Recent WHS graduate excels in national speech competition
Abigail Bowden’s career in public speaking has taught her not to be afraid to speak up.
Even when the audience or their speakers are not receptive to his point of view.
“My voice matters,” she said. “Even if you don’t mean it, you still have something to say that matters.”
Bowden, who graduated from Whitefish High School this spring, says she faced misogynistic comments from judges and other contestants during her high school speaking competitions, but being a woman in the male-dominated public speaking space meant she had to put that aside.
“I can wear pink and still be an influential and talented speaker,” she said.
To those who might not like what she has to say, Bowden points out that she is a three-time State Champion. And she recently placed in the top 60 of the National Speech and Debate Association’s national tournament for improvised international speeches.
Also competing in the National Whitefish Tournament was Adrienne Healy in informative speech, Paetra Cooke in poetry and Bethany Barnes in explanatory speech.
Whitefish speech and debate coach Sara Mueller said she was proud of the Whitefish students for standing up to the 6% of the nation’s top speakers at the tournament.
In an impromptu speech, Bowden had to deliver a speech on current international events with limited preparation time. Competitors draw topics, then have 30 minutes to prepare a seven-minute speech.
Bowden likens it to writing a five paragraph essay in 10 minutes in which she has to formulate and defend a thesis, then spend the remaining 20 minutes memorizing the speech before giving it to a judge.
In high school, Bowden also participated in impromptu lectures where his topics focused on national and international topics. She also participated in impromptu interventions, which requires speakers to give a three-minute speech with five minutes of preparation.
To prepare for extemp talk, Bowden had to keep abreast of politics, conflicts, and national and international events. Saying that she’s a naturally curious person, Bowden often listens to and reads the news to keep abreast of what’s going on, and she also looks for more in-depth topics to prepare for.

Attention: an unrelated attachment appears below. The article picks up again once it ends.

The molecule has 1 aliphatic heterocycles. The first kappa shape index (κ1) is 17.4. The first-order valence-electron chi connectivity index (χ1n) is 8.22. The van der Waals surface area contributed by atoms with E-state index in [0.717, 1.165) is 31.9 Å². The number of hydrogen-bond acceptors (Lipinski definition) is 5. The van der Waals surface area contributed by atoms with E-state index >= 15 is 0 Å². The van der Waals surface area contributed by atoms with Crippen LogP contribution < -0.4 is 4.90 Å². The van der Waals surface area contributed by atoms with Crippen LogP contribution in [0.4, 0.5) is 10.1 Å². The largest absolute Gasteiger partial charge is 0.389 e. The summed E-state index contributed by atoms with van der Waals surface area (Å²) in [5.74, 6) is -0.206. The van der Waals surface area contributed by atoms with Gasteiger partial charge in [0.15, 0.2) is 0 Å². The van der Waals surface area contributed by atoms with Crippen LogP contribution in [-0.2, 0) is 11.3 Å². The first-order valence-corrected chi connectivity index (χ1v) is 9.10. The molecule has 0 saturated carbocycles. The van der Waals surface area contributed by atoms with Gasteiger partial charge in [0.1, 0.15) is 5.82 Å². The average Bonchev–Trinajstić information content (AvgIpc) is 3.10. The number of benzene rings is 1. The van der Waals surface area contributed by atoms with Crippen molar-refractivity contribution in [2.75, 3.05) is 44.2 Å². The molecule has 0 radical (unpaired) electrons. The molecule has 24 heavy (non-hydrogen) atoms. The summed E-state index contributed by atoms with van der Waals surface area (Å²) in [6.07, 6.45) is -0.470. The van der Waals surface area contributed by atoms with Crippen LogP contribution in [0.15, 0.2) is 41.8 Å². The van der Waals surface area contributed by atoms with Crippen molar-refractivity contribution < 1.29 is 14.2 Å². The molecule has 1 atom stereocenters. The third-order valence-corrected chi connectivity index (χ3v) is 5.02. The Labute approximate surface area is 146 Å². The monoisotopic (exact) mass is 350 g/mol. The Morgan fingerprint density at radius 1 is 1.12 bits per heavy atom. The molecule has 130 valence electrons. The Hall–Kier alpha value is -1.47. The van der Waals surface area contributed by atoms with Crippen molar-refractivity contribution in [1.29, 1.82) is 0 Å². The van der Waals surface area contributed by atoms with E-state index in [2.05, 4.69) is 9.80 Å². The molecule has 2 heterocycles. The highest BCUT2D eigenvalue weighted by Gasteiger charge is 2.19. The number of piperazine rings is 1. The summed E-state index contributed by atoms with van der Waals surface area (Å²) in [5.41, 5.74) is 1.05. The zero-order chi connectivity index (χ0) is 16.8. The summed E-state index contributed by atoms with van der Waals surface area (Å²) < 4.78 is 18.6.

“I love to speak in public,” Bowden said. “I also like to educate people with the things I am talking about. I love being able to share my knowledge on topics that most people haven’t heard of and I love when a judge says they’ve never heard of something before, but after my speech they are glad to have heard about it.
The national competition and the final season of high school speech and debate tournaments took place virtually due to the COVID-19 pandemic. Bowden says that while she is grateful for being able to participate, it was difficult not being able to attend the tournaments in person.
“I miss that person-to-person connection when you talk,” she said. “But I really miss meeting people from other teams and spending time with the other competitors on my team. ”
Beyond the spoken word, Bowden competes in equestrian show jumping, plays the flute, enjoys cooking and is a voracious reader.
This fall, Bowden plans to attend Mount Holyoke College in Massachusetts with a major in political science and chemistry. Right now, she is enjoying the summer and relishing her impressive result in the national competition where many of her competitors have been training with professional coaches since elementary school.
“I never imagined I would be in the top 60,” she said. “I knew I wouldn’t win, but I wanted to have fun.”